Bottom Line: Neurodegenerative actions of malignant gliomas resemble mechanisms also found in many neurodegenerative diseases such as Alzheimer's and Parkinson's diseases and amyotrophic lateral sclerosis.Recent data demonstrate that gliomas seize neuronal glutamate signaling for their own growth advantage.Noteworthy is the finding, that reactive oxygen species (ROS) activate transient receptor potential (TRP) channels and thereby TRP channels can potentiate glutamate release.

View Article: PubMed Central - PubMed

Affiliation: Department of Neurosurgery, Universitatsklinikum Erlangen, Friedrich Alexander University of Erlangen- Nürnberg (FAU), Schwabachanlage 6, D-91054 Erlangen, Germany. nicolai.savaskan@uk-erlangen.de.

ABSTRACT
Malignant brain tumors are characterized by destructive growth and neuronal cell death making them one of the most devastating diseases. Neurodegenerative actions of malignant gliomas resemble mechanisms also found in many neurodegenerative diseases such as Alzheimer's and Parkinson's diseases and amyotrophic lateral sclerosis. Recent data demonstrate that gliomas seize neuronal glutamate signaling for their own growth advantage. Excessive glutamate release via the glutamate/cystine antiporter xCT (system xc-, SLC7a11) renders cancer cells resistant to chemotherapeutics and create the tumor microenvironment toxic for neurons. In particular the glutamate/cystine antiporter xCT takes center stage in neurodegenerative processes and sets this transporter a potential prime target for cancer therapy. Noteworthy is the finding, that reactive oxygen species (ROS) activate transient receptor potential (TRP) channels and thereby TRP channels can potentiate glutamate release. Yet another important biological feature of the xCT/glutamate system is its modulatory effect on the tumor microenvironment with impact on host cells and the cancer stem cell niche. The EMA and FDA-approved drug sulfasalazine (SAS) presents a lead compound for xCT inhibition, although so far clinical trials on glioblastomas with SAS were ambiguous. Here, we critically analyze the mechanisms of action of xCT antiporter on malignant gliomas and in the tumor microenvironment. Deciphering the impact of xCT and glutamate and its relation to TRP channels in brain tumors pave the way for developing important cancer microenvironmental modulators and drugable lead targets.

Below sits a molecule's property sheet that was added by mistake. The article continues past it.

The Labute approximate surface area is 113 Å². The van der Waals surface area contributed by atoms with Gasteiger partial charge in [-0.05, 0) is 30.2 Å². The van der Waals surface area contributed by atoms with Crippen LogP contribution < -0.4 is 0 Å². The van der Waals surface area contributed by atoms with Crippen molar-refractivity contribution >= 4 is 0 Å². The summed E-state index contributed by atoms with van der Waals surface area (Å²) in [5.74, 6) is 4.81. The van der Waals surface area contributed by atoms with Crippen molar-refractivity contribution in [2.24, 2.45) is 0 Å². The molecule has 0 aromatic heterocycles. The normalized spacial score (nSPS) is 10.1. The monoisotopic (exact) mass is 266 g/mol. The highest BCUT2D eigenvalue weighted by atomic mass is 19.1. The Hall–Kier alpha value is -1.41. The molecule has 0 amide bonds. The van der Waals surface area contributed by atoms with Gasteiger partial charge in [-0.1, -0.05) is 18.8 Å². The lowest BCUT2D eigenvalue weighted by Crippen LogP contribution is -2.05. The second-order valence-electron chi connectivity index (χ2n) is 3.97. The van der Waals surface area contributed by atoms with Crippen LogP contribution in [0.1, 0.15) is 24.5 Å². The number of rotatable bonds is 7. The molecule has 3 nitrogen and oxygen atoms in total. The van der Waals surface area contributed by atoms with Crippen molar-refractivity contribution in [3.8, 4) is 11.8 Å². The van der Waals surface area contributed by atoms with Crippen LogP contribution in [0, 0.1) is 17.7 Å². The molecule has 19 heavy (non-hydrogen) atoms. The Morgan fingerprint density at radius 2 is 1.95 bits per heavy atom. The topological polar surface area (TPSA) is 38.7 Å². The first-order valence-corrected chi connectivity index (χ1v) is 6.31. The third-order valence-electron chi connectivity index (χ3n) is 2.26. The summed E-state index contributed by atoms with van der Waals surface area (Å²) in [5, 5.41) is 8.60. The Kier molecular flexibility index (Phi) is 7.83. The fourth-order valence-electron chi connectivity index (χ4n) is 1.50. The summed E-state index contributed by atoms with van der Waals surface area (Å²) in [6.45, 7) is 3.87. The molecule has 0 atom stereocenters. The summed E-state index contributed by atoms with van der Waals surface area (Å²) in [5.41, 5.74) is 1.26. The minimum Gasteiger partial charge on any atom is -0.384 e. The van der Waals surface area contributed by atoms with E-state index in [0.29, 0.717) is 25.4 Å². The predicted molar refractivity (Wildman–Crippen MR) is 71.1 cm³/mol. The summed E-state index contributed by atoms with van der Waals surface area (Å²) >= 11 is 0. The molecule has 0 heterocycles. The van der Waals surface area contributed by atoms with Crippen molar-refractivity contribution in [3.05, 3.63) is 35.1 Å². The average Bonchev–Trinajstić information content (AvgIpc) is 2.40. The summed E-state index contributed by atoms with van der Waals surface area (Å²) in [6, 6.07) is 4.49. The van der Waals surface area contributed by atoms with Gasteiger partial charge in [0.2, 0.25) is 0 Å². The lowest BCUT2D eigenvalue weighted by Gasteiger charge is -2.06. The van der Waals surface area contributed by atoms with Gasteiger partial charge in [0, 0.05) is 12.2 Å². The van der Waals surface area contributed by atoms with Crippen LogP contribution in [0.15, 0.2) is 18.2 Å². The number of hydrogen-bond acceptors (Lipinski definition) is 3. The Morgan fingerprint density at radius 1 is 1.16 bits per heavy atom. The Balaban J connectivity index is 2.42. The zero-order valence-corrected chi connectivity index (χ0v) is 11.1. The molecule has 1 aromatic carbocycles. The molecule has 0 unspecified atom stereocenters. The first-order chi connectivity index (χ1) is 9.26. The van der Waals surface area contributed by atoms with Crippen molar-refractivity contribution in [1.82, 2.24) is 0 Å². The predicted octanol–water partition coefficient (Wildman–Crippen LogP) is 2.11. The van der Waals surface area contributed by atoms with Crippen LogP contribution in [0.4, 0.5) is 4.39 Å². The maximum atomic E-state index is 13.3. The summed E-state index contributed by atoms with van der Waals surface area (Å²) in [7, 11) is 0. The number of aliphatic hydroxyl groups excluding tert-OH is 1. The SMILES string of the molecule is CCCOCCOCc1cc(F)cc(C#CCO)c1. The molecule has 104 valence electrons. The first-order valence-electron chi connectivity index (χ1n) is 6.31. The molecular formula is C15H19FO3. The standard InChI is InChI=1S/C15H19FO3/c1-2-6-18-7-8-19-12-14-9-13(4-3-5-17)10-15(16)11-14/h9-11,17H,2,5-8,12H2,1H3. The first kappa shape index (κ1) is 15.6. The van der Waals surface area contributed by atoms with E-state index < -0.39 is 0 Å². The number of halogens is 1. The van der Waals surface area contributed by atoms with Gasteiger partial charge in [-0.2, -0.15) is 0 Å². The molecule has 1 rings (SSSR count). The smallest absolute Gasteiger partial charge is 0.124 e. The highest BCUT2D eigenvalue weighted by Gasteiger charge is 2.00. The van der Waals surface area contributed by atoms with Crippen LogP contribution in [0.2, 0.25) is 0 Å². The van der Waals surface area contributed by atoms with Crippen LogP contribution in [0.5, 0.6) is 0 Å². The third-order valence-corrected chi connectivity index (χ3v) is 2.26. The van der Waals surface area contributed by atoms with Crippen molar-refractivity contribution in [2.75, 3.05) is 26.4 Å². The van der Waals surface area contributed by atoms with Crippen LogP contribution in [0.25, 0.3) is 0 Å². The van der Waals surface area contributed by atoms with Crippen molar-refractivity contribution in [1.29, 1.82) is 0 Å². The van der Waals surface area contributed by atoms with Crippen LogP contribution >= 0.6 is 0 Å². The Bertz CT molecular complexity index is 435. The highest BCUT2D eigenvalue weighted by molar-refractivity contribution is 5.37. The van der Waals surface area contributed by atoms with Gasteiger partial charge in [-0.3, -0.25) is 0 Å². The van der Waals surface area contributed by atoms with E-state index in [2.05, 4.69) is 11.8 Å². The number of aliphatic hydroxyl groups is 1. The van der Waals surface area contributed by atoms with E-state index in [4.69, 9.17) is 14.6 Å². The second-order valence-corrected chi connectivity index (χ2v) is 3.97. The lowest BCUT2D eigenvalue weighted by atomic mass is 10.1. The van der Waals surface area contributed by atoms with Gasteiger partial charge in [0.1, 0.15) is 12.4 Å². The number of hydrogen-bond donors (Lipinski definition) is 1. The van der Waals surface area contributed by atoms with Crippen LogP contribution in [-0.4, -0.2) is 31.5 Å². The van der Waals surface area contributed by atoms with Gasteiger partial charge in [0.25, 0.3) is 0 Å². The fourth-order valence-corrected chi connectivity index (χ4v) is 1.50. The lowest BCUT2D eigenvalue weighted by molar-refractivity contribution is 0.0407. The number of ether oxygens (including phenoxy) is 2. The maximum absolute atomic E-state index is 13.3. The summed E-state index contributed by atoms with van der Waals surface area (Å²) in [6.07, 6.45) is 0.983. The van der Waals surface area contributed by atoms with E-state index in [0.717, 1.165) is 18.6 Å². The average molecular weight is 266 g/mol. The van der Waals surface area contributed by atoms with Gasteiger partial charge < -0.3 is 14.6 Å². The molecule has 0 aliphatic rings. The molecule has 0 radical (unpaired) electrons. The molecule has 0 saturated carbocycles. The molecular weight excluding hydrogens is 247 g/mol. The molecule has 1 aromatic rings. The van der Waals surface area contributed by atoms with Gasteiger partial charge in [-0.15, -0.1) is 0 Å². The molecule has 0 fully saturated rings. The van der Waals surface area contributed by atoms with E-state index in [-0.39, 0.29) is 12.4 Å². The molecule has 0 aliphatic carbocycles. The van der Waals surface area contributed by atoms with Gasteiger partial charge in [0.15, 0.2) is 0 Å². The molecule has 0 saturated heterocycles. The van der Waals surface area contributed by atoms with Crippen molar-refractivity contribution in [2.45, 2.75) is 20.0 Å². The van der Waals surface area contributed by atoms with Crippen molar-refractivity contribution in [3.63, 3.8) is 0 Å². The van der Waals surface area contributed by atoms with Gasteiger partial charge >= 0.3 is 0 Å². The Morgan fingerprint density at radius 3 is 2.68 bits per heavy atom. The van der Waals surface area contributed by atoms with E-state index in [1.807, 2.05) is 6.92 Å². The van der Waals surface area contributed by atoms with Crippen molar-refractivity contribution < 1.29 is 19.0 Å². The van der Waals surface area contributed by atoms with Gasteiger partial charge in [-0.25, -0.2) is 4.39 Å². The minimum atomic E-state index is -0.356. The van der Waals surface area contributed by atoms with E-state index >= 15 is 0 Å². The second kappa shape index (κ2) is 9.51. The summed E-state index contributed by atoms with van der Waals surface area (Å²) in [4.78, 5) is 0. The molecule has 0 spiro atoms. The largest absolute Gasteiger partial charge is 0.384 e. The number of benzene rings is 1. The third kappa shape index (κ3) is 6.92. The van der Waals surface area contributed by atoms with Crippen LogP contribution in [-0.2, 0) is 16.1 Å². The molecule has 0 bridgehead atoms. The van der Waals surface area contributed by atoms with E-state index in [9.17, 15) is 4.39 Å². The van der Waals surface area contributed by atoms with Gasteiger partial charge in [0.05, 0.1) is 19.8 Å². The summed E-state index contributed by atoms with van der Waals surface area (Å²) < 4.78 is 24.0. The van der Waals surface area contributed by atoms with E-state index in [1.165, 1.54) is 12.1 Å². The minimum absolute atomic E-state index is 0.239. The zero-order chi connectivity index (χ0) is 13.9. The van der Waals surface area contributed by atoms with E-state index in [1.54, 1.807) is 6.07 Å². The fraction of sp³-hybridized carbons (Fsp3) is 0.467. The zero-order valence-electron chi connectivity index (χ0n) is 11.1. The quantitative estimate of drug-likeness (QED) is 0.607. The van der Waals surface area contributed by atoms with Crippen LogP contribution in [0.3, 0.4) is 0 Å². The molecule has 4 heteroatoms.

No MeSH data available.


Related in: MedlinePlus